Business in Bulgaria: One Entrepreneur's Journey
By Sramana Mitra
Small Business Trends
The narratives that surround the past and present economic state of Bulgaria are not unfamiliar ones. The transition to a liberal market economy culminated in complete economic collapse. From 1996 – 1997 Bulgaria experienced a period of instability and hyper-inflation.
The establishment of a fixed exchange rate for the Bulgarian currency and the nation's entry into the European Union, has since stimulated macroeconomic growth. But Bulgaria remained one of the poorest member states of the European Union. Despite an improving economy and rising living standards, unemployment continued at high percentage levels. Though foreign direct investment has managed to stimulate some economic growth, entrepreneurship in Bulgaria encounters a host of challenges.
Bulgaria experienced a revival of the entrepreneurial spirit in the late 19th century, following their declaration of independence from the Ottoman Empire. Despite continued warring, international trade flourished. It was between 1949 – 1989, during the Communist regime, that prosperity through private entrepreneurship was suppressed and designated as self-serving. Negative attitudes toward entrepreneurs continue to influence the Bulgarian economy.
In today's volatile economic climate, Bulgaria does not possess enough free money to make investments in innovation. Predictably, the Bulgarian government has rendered private property and trade nonexistent, depriving aspiring entrepreneurs of private resources to mobilize. The process of partaking in capitalism without sufficient capital has resulted in fragmented entrepreneurial efforts, and often limits them to the service sector.
Business In Bulgaria: One Entrepreneur's Journey
Victor Alexiev, entrepreneur and general renaissance man, would thus appear to be succeeding against all odds. Born and raised in Sofia, Bulgaria, Victor's past 13 years credit him with work in mathematics, software development, network architecture and investment banking, to name a few. In that time, he also attached two Bachelors and three Masters degrees to his name. Of late, however, Victor has realized his erratic work life could feasibly lead to unemployment, as no one can make sense of his past.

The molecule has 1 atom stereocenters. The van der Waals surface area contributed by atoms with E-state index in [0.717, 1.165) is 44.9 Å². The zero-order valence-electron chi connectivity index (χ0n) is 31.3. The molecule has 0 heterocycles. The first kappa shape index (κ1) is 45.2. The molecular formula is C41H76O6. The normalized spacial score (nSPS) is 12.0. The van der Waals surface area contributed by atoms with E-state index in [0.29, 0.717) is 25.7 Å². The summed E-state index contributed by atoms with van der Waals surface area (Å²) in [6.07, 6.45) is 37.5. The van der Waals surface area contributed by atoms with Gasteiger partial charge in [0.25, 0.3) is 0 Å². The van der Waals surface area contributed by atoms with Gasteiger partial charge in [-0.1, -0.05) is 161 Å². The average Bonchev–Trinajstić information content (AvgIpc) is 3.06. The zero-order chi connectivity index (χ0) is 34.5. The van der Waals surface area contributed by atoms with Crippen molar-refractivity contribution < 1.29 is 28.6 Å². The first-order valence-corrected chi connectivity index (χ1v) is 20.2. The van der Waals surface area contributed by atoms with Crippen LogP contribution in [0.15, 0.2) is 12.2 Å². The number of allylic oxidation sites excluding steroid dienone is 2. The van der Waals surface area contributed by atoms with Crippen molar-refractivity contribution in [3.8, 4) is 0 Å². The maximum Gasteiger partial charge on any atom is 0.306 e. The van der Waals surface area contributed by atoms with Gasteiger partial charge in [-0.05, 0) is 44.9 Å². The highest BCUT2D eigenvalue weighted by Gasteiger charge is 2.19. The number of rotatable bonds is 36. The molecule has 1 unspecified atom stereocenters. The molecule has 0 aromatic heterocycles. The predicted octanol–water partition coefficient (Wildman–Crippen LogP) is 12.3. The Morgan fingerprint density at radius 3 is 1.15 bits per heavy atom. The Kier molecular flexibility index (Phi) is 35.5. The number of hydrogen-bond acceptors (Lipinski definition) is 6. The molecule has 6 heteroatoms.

As a result Victor has refocused his efforts on entrepreneurship, a personal passion from his childhood. Victor had started his first business at age 14, building his own Internet Service Provider (ISP) and selling and installing the service in his hometown. With the help of classmate and fellow budding entrepreneur Todor Kolev, Victor's business grew to 150 customers spanning three towns in 2001. And when underage Victor was contacted by the government's commission for regulation of telecommunications due to licensing issues, he simply sold the venture to local competitors and transferred his customers to them.
Victor and Todor bonded over their shared passion for entrepreneurship and in 2008, the two began to work together. Obecto, a software development venture, grew steadily for four years before the co-founders encountered difficulty expanding their team. Job postings and hiring services yielded disappointing results, and candidates always seemed to be lacking the connection that made them a strong fit. In 2011, the two began to consider more effective and efficient ways to source and evaluate talent.